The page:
Leadership / Ultimatums / Drama

Leadership Moment — 5 Feb 24

Oh, the drama!

Mark McMillion
3 min readFeb 5, 2024


Figure from tenor.com.

So I’ve talked about ultimatums before but thought I’d put some ideas in writing especially after witnessing the late-breaking teen drama in my own house.

Ah, teenagers in love. Is there anything else like it? I hope not. I can still remember the agony of ending a relationship with my high school girlfriend after dating for some time. And ending another one. And maybe a few more.

One of my kids went through a break-up recently and make no mistake, my son was hurting emotionally. My wife and I recognized it, acknowledged it, and tried to be as comforting as possible but he was still hurting. Some things you just have to battle through on your own.

The cause? My kid gave an ultimatum. Result? Lose-lose. I wish he’d watched my video linked above.

We’ve all been there. That point in time where the frustration has built up over time and we’re fed up, our patience is exhausted, and we just can’t take it anymore. We’ve had enough! So we issue an ultimatum.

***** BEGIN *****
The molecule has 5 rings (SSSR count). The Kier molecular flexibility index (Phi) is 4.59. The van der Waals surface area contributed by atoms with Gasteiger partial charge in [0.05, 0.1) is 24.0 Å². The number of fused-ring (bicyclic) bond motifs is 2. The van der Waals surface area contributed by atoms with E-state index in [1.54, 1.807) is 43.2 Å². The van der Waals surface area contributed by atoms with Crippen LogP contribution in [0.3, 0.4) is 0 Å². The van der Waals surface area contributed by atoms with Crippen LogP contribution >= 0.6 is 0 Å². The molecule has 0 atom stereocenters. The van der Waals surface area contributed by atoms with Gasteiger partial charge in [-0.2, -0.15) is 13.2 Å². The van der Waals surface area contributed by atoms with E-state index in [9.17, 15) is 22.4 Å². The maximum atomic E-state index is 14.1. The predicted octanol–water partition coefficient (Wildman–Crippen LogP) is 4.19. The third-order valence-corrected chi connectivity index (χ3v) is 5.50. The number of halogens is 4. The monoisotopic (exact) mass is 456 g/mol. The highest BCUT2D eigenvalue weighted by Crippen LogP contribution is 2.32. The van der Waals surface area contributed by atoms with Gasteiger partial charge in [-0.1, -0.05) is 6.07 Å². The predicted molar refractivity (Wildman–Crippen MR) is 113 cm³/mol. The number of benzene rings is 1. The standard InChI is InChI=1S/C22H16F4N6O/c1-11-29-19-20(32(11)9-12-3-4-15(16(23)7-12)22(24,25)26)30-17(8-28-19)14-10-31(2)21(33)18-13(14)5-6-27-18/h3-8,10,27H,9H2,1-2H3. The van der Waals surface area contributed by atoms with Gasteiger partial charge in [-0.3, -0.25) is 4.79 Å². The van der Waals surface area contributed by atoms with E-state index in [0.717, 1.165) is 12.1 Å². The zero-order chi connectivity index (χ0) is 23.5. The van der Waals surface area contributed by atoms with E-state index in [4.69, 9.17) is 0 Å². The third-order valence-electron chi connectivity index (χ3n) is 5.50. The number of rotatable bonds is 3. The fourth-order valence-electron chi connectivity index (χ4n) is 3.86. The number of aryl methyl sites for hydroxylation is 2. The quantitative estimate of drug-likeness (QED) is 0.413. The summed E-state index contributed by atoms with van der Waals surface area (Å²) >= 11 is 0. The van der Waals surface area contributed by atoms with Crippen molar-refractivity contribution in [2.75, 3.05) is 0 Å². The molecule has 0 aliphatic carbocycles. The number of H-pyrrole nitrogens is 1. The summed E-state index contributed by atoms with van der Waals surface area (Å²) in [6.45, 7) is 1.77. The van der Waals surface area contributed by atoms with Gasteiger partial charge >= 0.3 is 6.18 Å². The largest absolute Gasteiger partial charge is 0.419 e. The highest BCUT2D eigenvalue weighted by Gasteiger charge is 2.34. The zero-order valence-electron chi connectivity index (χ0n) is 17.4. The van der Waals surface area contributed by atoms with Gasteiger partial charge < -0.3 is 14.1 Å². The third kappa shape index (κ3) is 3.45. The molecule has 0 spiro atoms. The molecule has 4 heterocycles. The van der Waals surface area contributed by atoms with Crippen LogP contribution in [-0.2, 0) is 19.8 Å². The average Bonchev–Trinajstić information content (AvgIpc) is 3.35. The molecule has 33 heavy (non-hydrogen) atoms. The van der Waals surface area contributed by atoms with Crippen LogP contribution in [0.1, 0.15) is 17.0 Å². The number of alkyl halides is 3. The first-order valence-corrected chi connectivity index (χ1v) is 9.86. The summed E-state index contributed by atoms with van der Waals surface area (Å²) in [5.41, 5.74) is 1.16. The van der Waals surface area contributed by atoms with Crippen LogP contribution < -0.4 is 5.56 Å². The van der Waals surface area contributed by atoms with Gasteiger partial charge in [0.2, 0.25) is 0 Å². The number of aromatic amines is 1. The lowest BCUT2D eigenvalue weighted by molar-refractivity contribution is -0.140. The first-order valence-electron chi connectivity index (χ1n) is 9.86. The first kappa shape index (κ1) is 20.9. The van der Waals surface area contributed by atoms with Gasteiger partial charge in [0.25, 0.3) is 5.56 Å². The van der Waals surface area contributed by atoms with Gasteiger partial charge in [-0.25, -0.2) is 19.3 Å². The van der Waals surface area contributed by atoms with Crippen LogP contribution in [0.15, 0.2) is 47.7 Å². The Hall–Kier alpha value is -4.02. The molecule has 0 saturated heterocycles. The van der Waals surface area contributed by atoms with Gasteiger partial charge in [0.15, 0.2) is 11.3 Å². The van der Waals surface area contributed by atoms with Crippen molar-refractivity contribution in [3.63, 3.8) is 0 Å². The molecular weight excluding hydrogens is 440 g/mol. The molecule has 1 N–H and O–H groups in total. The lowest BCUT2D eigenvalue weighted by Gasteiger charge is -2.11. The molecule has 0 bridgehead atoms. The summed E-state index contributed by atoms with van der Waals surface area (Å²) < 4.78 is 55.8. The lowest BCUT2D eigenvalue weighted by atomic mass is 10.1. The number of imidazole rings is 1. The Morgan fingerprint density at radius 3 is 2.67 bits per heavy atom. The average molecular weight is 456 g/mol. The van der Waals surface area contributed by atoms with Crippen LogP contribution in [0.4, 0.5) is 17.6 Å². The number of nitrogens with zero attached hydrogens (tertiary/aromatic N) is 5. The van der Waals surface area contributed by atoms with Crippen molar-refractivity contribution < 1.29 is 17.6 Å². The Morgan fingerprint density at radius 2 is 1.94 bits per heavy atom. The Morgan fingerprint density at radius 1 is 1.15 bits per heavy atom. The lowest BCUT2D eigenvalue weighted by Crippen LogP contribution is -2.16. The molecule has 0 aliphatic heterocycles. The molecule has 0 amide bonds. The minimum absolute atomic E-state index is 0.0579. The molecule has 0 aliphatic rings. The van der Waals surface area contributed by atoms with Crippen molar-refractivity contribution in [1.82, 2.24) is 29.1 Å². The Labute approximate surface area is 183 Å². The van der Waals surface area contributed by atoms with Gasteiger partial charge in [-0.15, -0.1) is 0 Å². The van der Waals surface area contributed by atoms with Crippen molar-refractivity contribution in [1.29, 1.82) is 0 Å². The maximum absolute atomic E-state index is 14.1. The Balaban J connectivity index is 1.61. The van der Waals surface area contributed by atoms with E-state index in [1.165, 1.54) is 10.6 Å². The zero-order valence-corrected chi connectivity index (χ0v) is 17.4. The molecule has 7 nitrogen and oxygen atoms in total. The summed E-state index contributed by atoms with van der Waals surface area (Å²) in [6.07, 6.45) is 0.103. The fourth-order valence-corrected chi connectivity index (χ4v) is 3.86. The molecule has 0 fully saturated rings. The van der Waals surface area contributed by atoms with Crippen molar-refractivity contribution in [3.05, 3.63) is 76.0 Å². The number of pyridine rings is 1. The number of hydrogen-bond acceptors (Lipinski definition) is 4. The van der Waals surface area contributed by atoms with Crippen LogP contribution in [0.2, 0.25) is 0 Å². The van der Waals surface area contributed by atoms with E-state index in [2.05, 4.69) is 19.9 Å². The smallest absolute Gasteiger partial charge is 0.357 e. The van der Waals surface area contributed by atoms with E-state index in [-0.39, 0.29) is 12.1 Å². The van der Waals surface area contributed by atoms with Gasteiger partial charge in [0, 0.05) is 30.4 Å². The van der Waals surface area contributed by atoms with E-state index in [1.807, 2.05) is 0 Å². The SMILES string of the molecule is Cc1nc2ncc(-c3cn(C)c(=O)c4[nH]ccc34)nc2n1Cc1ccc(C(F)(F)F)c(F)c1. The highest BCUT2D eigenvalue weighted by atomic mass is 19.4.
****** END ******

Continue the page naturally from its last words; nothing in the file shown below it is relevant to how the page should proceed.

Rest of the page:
And then things get better? Of course not. I estimate 99% of ultimatums result in the dissolution of the relationship. Maybe, MAYBE, one works once in a while but I suspect your chances of winning the lottery are better.

When you issue an ultimatum, you’re boxing the other person (and yourself!) into a corner and the only way out is your way. They either capitulate to your demands or else.

Let’s suppose they acquiesce. They go along to get along. Have you ever been bullied? Did it ever feel good later? Or did you carry around that kernel of resentment until it emerged under other circumstances? I’m betting the latter.

So you may get some more time from the employee, a few days, a few weeks, but they’re carrying that resentment, that feeling they’ve been coerced the whole time. Do you think you’ll get their best work? I don’t.

The relationship is frayed. It might be reparable but only if you make a conscious, sustained effort. More likely the other person is simply waiting for a time that’s more opportune for them, either personally or to better spite you.



Mark McMillion

Retired Army officer with two tours in Baghdad, married with four kids. Proud West Virginian and West Point grad. Works available on Amazon.